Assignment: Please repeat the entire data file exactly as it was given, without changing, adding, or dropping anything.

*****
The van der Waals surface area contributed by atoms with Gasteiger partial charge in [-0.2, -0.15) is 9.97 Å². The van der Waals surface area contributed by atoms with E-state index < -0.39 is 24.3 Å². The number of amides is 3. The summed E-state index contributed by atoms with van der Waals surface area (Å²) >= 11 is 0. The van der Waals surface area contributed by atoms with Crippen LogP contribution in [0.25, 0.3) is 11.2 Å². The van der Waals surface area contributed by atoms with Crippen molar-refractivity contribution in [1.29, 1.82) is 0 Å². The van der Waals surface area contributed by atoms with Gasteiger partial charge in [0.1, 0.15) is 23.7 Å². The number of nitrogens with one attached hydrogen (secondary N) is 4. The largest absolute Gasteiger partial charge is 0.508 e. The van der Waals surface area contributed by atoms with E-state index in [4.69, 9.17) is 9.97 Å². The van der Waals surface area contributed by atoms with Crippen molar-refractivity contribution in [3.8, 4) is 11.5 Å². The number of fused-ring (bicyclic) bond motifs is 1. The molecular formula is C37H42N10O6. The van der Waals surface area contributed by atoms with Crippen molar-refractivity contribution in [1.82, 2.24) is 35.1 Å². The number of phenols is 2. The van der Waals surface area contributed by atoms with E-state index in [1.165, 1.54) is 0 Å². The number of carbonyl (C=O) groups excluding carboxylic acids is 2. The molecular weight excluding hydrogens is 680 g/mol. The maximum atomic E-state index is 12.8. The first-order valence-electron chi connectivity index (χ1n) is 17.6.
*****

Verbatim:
The van der Waals surface area contributed by atoms with Gasteiger partial charge in [-0.2, -0.15) is 9.97 Å². The van der Waals surface area contributed by atoms with E-state index < -0.39 is 24.3 Å². The number of amides is 3. The summed E-state index contributed by atoms with van der Waals surface area (Å²) >= 11 is 0. The van der Waals surface area contributed by atoms with Crippen LogP contribution in [0.25, 0.3) is 11.2 Å². The van der Waals surface area contributed by atoms with Crippen molar-refractivity contribution in [1.29, 1.82) is 0 Å². The van der Waals surface area contributed by atoms with Gasteiger partial charge in [0.1, 0.15) is 23.7 Å². The number of nitrogens with one attached hydrogen (secondary N) is 4. The largest absolute Gasteiger partial charge is 0.508 e. The van der Waals surface area contributed by atoms with E-state index in [4.69, 9.17) is 9.97 Å². The van der Waals surface area contributed by atoms with Crippen molar-refractivity contribution in [3.8, 4) is 11.5 Å². The number of fused-ring (bicyclic) bond motifs is 1. The molecular formula is C37H42N10O6. The van der Waals surface area contributed by atoms with Crippen molar-refractivity contribution in [1.82, 2.24) is 35.1 Å². The number of phenols is 2. The van der Waals surface area contributed by atoms with E-state index in [1.165, 1.54) is 0 Å². The number of carbonyl (C=O) groups excluding carboxylic acids is 2. The molecular weight excluding hydrogens is 680 g/mol. The maximum atomic E-state index is 12.8. The first-order valence-electron chi connectivity index (χ1n) is 17.6.